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Faced with more time at home and a change of season, many of us are directing our focus to one part of the house in particular: the wardrobe. 

Whether you’re doing a deep cull or a simple reorganize, your clothes should always be approached with a game plan – and there are three simple questions to keep in mind.

What is my goal?
Whether you want to be able to run your hand along your coat hangers and hear them clink together, or completely overhaul your style, make sure you know what your goal is before embarking on your closet culling mission.

If you’re undertaking a simple declutter, it’s important to reflect on the past season and think critically about what you actually reached for. What was your most worn ‘uniform’, and what were your most common activities? If you have a pile of yoga pants but never do yoga, or dresses that never saw the light of day (or a night out) your wardrobe probably doesn’t reflect your lifestyle. 

For a complete style makeover, you’ll also want to ask questions like; “Who is my style icon, and what do I love about their look?” and “Which colours or silhouettes do I look and feel my best in?”. A mood board can be a great help here. It’s no use throwing out every item of clothing and replacing your entire wardrobe – instead, choose your favourite pieces and analyse why you love them so much. Spend time building outfits (the fun part, if you ask us!), actually trying things on before tossing them aside. You may discover the building blocks to your dream look have been in your closet the whole time.

Click here for tips on how to organize the KonMari way.

Is my current set-up working for me?
If you’re never quite sure where your favourite jeans are or can’t be bothered ironing your shirts, you probably need to reassess how you store your clothes. Do you have enough hanging space for the things that definitely need to be hung? Do you need all of your clothes in one place, or could you store out-of-season pieces elsewhere? 

It might be time to invest in some new storage solutions – either big (an additional dresser or free-standing closet) or small (some vacuum seal bags for out-of-season clothes). If you have more shelf or drawer space and have never been able to master Marie Kondo’s magic folding trick – no matter how much love and affection you communicate to your white t-shirt – these file holders from Kmart are an affordable hack.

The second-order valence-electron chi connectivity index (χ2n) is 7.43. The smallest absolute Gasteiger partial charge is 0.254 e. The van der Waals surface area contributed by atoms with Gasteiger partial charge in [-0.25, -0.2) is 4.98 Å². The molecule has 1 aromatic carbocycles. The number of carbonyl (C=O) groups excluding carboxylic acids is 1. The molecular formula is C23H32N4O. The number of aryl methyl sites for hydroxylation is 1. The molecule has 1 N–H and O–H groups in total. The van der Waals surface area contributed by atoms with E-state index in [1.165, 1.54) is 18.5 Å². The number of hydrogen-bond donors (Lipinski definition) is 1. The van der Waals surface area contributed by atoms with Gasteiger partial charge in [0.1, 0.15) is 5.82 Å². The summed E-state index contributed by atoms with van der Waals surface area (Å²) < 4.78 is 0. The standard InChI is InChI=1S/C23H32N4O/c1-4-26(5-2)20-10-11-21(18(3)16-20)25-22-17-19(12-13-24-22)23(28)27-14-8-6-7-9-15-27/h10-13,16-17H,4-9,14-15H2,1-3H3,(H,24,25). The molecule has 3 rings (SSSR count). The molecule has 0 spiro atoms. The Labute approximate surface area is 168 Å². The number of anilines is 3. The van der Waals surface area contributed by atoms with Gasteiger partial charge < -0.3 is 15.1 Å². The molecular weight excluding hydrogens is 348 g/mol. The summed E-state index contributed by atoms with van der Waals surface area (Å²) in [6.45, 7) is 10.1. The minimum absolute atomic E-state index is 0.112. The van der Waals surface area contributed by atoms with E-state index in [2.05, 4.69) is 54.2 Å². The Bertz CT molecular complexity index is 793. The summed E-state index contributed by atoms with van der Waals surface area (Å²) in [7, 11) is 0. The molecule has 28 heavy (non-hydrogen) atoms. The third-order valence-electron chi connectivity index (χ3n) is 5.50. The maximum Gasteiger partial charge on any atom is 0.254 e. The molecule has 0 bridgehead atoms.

What will I do with my unwanted pieces?
Your closet is looking smick, but your bedroom floor? Not so much. Now is the time to decide what you’re going to do with the clothes you’re parting ways with.

If there are a few ‘maybe’ pieces you’re not quite ready to say goodbye to, store them somewhere safe and reevaluate them next season. Be ruthless, though. The point is to get rid of unworn pieces, not move them around your house season after season, so limit the number of ‘maybe’ clothes you hold onto.

If there are some more expensive or sentimental items you don’t want to donate, sell them on Facebook Marketplace, Ebay or Gumtree, or give them to your friends and family. The rest can be taken to your local Lifeline bin, or into H&M or Zara to be upcycled or used sustainably for building materials. H&M will even give you 15% off a future item for your donation.

Moving forward…
If this exercise teaches you anything, let it be this: when it comes to your wardrobe, quality always beats quantity at the end of the day. Unless every item is genuinely a favourite or highly-functional piece, you’ll only rotate through a small portion of your wardrobe, get fed up in a few months’ time and have to cull it all over again.

Move forward making more considered purchases, investing in pieces that will last you for years (both in terms of quality and style) wherever possible and following a ‘one in, one out’ rule. Soon enough, your complete closet culls will turn into small tidies, and you’ll feel nothing but happiness every time you throw open your wardrobe doors.

haven

haven  

haven is all about family, life and style in Brisbane's inner city suburbs, the Gold Coast, south to Byron Bay. We have been keeping parents in the know for over eight years, with fun, fresh and helpful stories that they can take tips from or treasure in their own library.